The first you can guess. Police policy is that DUI is a problem, impaired drivers are dangerous, and they have to spend resources on all crimes, even those you may consider minor. Yes, murders get many detectives working many hours on one case. Murder is so significant that resources are poured into solving each one. But, even the most minor crime gets some time and attention. DUI falls somewhere in the middle. Resources are allocated on enforcing DUI laws, but they are not trying to catch every person driving impaired. If they were, there would be DUI checkpoints every mile.

The second and one important from the police officers’ point of view is less obvious. Money. I’ll explain. Most DUI arrests are by police officers on a DUI squad or a task force. They are out there specifically looking for DUI arrests. They are sent to training schools and are usually working at night. So where does the money come in? The police officers on these squads or task forces are generally paid assignment pay. That means they make more than a police officer assigned to patrol duties. In addition, they are called to court more often than other police officers because of the number of arrests they make and the fact that people charged with DUI routinely fight the charges. Why is that important? Court time is usually overtime. More money.

The police department I worked for would sometimes have an ad hoc DUI task force. They would pay patrol officers 8 hours overtime to work one night shift and look for DUI arrests. You were expected to make at least one arrest, or you wouldn’t be invited back for the next DUI night. So, officers would start work about 10, hang out in a coffee shop until about 1:30 a.m.; then go sit near a bar at the 2 a.m. closing time. They would look for one very drunk driver, arrest him, then return to the coffee shop until the 8-hour shift was over. Voila! Eight hours at time and a half and they get invited back the next time. Their motivation was not the DUI arrest; it was the overtime.

Police departments often get federal grants to target DUI. This is the best of both worlds for them. They get to show they are enforcing DUI laws and the police officers get their extra money, but it doesn’t show up on your tax bill. Only it does. Federal money means federal taxes – like your income taxes. The government doesn’t have any money of its own; it’s all yours. It just often isn’t showing up in the particular police department’s budget.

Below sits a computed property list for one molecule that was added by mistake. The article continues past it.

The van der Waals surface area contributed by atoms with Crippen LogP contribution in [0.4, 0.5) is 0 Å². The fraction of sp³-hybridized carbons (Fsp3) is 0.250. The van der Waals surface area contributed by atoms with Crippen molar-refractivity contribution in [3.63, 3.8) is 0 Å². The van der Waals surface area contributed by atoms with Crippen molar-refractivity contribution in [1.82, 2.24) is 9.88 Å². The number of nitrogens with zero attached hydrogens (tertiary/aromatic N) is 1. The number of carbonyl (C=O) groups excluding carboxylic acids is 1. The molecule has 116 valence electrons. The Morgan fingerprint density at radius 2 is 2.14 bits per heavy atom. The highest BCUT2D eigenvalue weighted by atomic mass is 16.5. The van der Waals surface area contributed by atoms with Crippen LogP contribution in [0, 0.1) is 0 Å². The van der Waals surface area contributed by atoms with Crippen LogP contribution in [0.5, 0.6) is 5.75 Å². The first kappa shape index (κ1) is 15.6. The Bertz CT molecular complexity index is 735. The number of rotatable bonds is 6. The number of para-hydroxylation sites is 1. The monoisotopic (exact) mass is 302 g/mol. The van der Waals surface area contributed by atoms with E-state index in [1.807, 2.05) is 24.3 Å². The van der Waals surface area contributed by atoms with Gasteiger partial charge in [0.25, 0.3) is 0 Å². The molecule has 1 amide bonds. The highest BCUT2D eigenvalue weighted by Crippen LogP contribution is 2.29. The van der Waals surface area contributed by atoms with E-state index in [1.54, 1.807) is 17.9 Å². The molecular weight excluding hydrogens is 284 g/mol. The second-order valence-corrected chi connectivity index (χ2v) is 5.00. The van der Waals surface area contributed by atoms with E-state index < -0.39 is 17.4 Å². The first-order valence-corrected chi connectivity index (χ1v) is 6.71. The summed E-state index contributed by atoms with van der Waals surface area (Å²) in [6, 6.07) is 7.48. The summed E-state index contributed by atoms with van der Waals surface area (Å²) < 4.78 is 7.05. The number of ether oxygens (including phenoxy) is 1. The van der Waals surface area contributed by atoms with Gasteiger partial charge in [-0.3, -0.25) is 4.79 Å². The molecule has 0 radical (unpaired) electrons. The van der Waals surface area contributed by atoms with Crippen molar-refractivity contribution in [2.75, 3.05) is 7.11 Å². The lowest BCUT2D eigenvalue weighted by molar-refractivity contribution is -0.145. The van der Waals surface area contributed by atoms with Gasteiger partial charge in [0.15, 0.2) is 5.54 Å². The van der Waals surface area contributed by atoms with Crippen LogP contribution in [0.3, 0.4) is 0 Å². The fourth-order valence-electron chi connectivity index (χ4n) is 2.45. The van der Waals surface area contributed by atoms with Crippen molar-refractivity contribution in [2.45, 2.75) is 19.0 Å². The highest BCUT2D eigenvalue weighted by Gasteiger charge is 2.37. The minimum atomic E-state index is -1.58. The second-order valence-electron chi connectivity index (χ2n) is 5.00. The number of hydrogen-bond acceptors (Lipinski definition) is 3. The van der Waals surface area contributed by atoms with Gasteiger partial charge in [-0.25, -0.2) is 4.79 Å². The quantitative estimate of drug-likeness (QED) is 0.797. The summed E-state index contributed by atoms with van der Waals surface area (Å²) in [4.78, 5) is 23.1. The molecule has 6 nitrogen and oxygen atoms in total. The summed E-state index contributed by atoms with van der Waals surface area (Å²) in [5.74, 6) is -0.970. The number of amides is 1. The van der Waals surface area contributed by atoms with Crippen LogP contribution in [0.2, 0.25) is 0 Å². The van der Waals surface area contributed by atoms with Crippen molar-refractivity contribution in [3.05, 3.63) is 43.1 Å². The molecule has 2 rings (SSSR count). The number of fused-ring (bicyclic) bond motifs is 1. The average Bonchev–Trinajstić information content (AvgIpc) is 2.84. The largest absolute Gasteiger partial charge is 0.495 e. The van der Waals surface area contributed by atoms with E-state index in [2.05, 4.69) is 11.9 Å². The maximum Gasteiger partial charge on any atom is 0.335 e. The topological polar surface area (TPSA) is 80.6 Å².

Now for the encounter when you are stopped. Don’t believe that they just stopped a regular traffic violator and happened to see that you were impaired. They are actually targeting specific violations that are taught to them as “cues” that the driver may be impaired. When they first encounter you, they are already looking for more information to arrest you.

The police officer will be nice but will be specific in what he is saying and telling you to do. He will ask for your license and registration. While he does need your license, he couldn’t care less about the registration. He probably already saw who the car is registered to on his computer before he got out of his car. He is trying to confuse you. Impaired drivers will often hand the police officer his license only, or they will hand the officer their license, registration, and proof of insurance; as they are taught to do when pulled over. Either of these will be “wrong” and will be cited as a “cue” that you are impaired. You see, the police officer specifically asked for your license and registration, not just the license but also the insurance card.

Next, he will ask you to get out of your car. He doesn’t care if you are in your car or out of your car (if you are getting a speeding ticket, they leave you in your car), he wants to see you walk. If your foot was asleep or the road is uneven, or even if nothing is wrong, you will naturally touch your car for balance. Another “cue.” Then, he will ask to “check your eyes” and have you do some balance tests to “see if you are ok to drive.” He is not checking to see if you are ok to drive home, he is gathering evidence to arrest you. I could go into excruciating detail o how the balance tests are set up, but suffice it to say that a sober person would have a difficult time passing the tests.

Once the officer thinks he has enough “cues,” he will arrest you and take you to a station or DUI van for breath or blood testing. He will probably tell you that if you are cooperative, you will be released from the station and not taken to the county jail. You, of course, don’t want to go to jail, so you are now set up for the coup de grâce.

The police officer will ask you a series of scripted questions and carefully write down exactly what you say. One of the questions is a trick question. It goes like this: on a scale of 1 to 10, with one being completely sober and ten being falling down drunk, how impaired do you think you were when you are stopped. Of course, you had something to drink, but you don’t think it affected you, so you say “2” or “3.” You just lost your case. You see the law says it is DUI to be impaired to the slightest degree. Anything other than a “1” and you have just admitted to DUI.